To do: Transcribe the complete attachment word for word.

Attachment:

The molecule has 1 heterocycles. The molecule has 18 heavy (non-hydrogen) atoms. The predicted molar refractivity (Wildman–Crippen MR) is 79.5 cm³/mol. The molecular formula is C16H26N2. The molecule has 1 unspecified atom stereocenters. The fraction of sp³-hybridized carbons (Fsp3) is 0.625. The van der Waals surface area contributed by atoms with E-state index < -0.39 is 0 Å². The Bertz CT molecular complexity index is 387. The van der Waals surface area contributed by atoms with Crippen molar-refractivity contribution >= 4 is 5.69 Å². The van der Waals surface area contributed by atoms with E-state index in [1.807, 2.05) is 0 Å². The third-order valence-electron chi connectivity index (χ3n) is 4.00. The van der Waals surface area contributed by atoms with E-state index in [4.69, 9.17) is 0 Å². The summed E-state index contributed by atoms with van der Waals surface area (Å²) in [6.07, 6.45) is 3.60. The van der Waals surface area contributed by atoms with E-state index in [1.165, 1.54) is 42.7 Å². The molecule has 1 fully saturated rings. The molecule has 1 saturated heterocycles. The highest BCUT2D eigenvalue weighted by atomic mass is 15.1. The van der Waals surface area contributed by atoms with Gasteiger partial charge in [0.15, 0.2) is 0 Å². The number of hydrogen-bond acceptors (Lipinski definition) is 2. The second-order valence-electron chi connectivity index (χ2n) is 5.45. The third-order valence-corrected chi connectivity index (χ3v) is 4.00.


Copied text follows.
The molecule has 1 heterocycles. The molecule has 18 heavy (non-hydrogen) atoms. The predicted molar refractivity (Wildman–Crippen MR) is 79.5 cm³/mol. The molecular formula is C16H26N2. The molecule has 1 unspecified atom stereocenters. The fraction of sp³-hybridized carbons (Fsp3) is 0.625. The van der Waals surface area contributed by atoms with E-state index < -0.39 is 0 Å². The Bertz CT molecular complexity index is 387. The van der Waals surface area contributed by atoms with Crippen molar-refractivity contribution >= 4 is 5.69 Å². The van der Waals surface area contributed by atoms with E-state index in [1.807, 2.05) is 0 Å². The third-order valence-electron chi connectivity index (χ3n) is 4.00. The van der Waals surface area contributed by atoms with E-state index in [4.69, 9.17) is 0 Å². The summed E-state index contributed by atoms with van der Waals surface area (Å²) in [6.07, 6.45) is 3.60. The van der Waals surface area contributed by atoms with E-state index in [1.165, 1.54) is 42.7 Å². The molecule has 1 fully saturated rings. The molecule has 1 saturated heterocycles. The highest BCUT2D eigenvalue weighted by atomic mass is 15.1. The van der Waals surface area contributed by atoms with Gasteiger partial charge in [0.15, 0.2) is 0 Å². The number of hydrogen-bond acceptors (Lipinski definition) is 2. The second-order valence-electron chi connectivity index (χ2n) is 5.45. The third-order valence-corrected chi connectivity index (χ3v) is 4.00.